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The Cult - Under the Midnight Sun (Album Review)

Tuesday, 18 October 2022 Written by Graeme Marsh

Photo: Juan Azulay

The Cult cemented their place in the annals of rock history in 1985 with their career-topping sophomore collection ‘Love’. Many of their following studio albums—totalling 11 with the arrival of new LP ‘Under the Moonlight Sun’—were hit and miss as the band strived to replicate its perfect storm of memorable guitar riffs and spot on melodies.

‘Under the Midnight Sun’ continues their recent trajectory, which has seen them gradually reducing the intensity that earlier releases such as the AC/DC-influenced ‘Electric’ boasted, with the band’s career seemingly reflecting their own ageing process, like a juggernaut coming down from its top speed.

Dissecting the latest results, though, it’s clear that while guitarist Billy Duffy retains a knack for crafting sounds that have considerable appeal, Ian Astbury’s vocals have lost a lot of their energy.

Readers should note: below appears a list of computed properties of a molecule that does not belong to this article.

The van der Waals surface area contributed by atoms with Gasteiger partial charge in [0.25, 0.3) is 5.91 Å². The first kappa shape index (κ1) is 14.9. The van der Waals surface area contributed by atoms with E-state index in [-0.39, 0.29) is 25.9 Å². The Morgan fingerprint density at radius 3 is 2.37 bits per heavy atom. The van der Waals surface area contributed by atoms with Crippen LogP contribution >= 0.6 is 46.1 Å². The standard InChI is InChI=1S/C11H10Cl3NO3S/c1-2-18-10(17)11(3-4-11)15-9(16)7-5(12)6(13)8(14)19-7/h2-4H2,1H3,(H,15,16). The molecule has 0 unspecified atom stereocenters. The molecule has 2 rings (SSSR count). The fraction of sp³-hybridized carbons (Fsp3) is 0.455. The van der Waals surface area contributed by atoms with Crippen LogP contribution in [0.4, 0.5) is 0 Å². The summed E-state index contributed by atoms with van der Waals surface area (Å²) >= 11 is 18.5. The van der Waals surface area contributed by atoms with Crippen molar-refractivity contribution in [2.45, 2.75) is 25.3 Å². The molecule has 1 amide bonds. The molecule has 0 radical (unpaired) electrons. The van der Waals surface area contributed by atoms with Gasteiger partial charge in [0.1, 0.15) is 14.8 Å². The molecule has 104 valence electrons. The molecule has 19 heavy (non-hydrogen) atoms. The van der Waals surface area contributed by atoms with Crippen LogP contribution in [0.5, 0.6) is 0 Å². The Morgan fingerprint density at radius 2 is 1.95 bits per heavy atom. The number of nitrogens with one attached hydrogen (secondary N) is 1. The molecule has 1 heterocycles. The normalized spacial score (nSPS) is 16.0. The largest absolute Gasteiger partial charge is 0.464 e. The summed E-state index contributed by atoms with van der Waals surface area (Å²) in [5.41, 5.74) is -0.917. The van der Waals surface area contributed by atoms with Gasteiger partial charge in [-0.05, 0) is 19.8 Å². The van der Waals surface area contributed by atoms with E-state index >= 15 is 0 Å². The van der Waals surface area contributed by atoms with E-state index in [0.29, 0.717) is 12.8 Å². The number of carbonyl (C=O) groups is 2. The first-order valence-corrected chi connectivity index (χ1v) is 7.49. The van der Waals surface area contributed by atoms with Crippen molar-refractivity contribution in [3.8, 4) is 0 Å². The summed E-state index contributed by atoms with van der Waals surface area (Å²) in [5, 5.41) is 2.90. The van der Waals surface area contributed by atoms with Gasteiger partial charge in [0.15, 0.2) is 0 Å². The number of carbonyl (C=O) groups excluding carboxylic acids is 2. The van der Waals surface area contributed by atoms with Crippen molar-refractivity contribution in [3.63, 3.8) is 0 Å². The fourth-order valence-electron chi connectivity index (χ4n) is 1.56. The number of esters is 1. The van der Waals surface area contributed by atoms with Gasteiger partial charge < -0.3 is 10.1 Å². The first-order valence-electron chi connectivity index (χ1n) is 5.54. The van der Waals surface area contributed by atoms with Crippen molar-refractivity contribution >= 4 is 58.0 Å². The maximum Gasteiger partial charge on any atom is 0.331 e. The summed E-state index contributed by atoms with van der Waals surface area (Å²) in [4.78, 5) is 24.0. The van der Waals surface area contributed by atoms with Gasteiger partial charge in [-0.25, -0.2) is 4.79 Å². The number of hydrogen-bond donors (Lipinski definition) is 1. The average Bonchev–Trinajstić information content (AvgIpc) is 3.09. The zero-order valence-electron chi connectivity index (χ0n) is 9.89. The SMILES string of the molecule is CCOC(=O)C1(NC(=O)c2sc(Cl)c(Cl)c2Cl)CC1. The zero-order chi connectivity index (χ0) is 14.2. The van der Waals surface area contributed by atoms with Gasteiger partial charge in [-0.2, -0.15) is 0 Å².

Opener Mirror is a summary of their efforts of late, aiming for the epic but struggling to reach the dizzy heights of old. The lyrics also feel tired, heading into Spinal Tap territory with the “smouldering words” of Outer Heaven, a slightly above average effort that features a Pet Shop Boys-style string hook.

Duffy’s brilliant guitar playing carries the album, particularly on the heavy Knife Through Butterfly Heart and the exceptional A Cut Inside, where his dirty riff pops before Astbury invokes the “ghosts of our lives”, encapsulating the band’s status rather accurately. 

Elsewhere, deeply resonant guitar tones adorn Impermanence, a simple yet effective riff lifts Give Me Mercy, and Astbury delivers an admirable vocal performance for Vendetta X. ‘Under the Midnight Sun’ clearly enjoys its best moments when Duffy rules the roost, but when they click, they really click. The Cult still show enough glimpses of remaining relevant to ensure that this is more than a tired flexing of old muscles.


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